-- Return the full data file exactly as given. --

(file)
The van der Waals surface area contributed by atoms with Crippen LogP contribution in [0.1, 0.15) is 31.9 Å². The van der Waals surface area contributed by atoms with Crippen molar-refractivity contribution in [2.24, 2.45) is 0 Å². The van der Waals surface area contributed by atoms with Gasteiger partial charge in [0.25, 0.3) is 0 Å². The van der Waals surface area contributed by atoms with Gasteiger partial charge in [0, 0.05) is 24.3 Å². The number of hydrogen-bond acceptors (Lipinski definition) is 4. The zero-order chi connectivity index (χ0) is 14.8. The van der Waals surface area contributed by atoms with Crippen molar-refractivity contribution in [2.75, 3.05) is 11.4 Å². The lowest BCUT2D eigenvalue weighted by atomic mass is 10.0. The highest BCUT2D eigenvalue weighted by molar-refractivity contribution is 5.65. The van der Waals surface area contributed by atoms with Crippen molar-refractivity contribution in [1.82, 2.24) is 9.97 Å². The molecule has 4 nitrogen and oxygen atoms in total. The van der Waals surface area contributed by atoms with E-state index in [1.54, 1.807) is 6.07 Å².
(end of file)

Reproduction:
The van der Waals surface area contributed by atoms with Crippen LogP contribution in [0.1, 0.15) is 31.9 Å². The van der Waals surface area contributed by atoms with Crippen molar-refractivity contribution in [2.24, 2.45) is 0 Å². The van der Waals surface area contributed by atoms with Gasteiger partial charge in [0.25, 0.3) is 0 Å². The van der Waals surface area contributed by atoms with Gasteiger partial charge in [0, 0.05) is 24.3 Å². The number of hydrogen-bond acceptors (Lipinski definition) is 4. The zero-order chi connectivity index (χ0) is 14.8. The van der Waals surface area contributed by atoms with Crippen molar-refractivity contribution in [2.75, 3.05) is 11.4 Å². The lowest BCUT2D eigenvalue weighted by atomic mass is 10.0. The highest BCUT2D eigenvalue weighted by molar-refractivity contribution is 5.65. The van der Waals surface area contributed by atoms with Crippen molar-refractivity contribution in [1.82, 2.24) is 9.97 Å². The molecule has 4 nitrogen and oxygen atoms in total. The van der Waals surface area contributed by atoms with E-state index in [1.54, 1.807) is 6.07 Å².